Dr Awol Allo is a Senior Lecturer in Law at Keele University, its chair of the Equality and Diversity Committee and coordinator of the Social Justice and Human Rights Research Cluster. He said the disproportionate policing, harassment, incarceration, and violence against black people was a transatlantic phenomenon.
"More than 40 years after the Race Relations Act (1976) and 25 years after the MacPherson report found the Metropolitan Police 'institutionally racist,' a black person is nine times more likely to be stopped and searched than a white person, blacks are four times more likely to be prosecuted for indictable offenses than whites, and are 23 times more likely to be remanded in custody than whites."
He said there were clear reasons why what happened in the US resonated with British black people.
"In addition to the physical police violence to which they are subject, black people in the USA and in the UK are also subjected to the psychological violence of a system of white supremacy that calls the ability, credibility, and the very humanity of black people into question."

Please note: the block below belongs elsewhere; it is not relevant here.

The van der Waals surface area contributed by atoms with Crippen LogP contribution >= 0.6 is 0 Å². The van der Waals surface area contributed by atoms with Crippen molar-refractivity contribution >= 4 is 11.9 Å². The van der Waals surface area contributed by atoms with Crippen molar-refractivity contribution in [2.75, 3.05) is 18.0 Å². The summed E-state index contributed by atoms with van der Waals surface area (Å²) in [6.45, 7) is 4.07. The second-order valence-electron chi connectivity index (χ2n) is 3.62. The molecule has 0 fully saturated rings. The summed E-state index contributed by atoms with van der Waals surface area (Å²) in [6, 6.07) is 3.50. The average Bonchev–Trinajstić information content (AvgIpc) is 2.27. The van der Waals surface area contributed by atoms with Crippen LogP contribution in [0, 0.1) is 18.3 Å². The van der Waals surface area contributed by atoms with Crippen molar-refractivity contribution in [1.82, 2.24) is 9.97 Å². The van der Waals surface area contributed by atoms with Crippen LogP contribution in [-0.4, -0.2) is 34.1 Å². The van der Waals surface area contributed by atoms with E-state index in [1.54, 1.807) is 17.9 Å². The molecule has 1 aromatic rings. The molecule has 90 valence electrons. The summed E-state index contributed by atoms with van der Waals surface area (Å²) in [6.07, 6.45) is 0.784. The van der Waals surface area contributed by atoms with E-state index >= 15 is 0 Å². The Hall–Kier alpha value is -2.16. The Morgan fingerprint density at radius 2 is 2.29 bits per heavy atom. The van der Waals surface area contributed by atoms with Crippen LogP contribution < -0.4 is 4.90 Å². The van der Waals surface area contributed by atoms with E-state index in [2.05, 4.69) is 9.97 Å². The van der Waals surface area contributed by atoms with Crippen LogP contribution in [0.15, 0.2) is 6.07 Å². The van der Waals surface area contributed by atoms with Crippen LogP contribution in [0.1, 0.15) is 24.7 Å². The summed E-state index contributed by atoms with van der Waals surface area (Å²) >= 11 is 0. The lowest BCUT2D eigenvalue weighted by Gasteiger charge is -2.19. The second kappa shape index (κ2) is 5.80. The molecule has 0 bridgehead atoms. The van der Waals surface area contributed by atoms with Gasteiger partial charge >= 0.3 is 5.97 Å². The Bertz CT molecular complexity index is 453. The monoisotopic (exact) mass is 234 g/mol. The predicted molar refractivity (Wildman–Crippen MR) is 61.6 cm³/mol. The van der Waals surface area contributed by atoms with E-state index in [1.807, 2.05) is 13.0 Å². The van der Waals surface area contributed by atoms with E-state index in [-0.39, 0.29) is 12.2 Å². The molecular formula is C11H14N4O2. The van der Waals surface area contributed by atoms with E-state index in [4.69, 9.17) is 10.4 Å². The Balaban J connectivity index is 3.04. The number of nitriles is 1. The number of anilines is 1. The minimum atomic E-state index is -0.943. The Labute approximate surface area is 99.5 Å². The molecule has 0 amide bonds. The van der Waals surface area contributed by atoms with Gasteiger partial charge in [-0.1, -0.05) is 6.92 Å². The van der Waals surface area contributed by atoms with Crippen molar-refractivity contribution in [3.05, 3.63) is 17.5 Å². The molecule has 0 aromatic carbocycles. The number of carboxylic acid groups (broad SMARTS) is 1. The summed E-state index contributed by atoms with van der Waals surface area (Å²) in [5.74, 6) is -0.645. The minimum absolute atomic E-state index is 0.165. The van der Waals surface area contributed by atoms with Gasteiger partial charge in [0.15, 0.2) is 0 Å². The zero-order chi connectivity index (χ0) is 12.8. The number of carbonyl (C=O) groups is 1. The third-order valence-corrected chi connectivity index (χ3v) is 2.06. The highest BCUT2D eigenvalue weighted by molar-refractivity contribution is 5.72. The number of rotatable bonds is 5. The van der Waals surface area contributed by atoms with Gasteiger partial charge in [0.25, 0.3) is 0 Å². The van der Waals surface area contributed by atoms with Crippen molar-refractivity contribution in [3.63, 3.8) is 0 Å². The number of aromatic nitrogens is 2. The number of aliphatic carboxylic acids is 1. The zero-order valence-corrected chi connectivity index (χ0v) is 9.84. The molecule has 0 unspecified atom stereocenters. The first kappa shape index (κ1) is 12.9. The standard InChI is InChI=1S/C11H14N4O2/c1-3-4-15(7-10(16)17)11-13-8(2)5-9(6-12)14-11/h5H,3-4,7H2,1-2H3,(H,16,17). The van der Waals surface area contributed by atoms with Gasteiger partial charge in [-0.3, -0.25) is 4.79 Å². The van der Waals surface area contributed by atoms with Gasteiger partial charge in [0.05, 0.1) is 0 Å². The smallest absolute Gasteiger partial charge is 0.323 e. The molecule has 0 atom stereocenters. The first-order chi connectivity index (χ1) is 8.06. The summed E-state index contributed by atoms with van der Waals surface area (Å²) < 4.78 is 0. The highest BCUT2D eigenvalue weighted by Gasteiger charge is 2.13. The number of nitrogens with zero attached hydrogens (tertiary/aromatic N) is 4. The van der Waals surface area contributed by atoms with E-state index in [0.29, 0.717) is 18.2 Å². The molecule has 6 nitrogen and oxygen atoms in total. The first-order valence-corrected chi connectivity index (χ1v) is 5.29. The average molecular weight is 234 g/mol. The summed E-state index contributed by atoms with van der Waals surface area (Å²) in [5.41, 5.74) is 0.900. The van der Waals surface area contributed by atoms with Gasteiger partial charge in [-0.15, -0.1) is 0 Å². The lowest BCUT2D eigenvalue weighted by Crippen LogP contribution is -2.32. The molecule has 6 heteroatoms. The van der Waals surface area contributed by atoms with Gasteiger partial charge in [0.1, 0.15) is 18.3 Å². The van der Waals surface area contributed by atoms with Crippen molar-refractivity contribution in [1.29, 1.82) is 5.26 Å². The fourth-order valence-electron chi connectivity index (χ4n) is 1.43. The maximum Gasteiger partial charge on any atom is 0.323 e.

Protestors' placards included those in support of Belly Mujinga, a railway ticket office worker who was spat at by a man who said he had Covid-19. She later died from the virus. British Transport Police decided the attack was not linked to her death.
But the police's treatment of the suspect contrasted with that afforded George Crean, who was jailed for 12 months after spitting at a police officer and joking about coronavirus.
A young man and woman taking part in the protests next to Westminster Tube station said they were Congolese, so was Belly Mujinga, and they were there to protest the police handling of the case.
"I'm here because it's not just about racism with the police, but how all black people experience racism," the man said.
Some demonstrators began to block Parliament St, but two young women tried to persuade them to stop, saying it would not help the protest movement.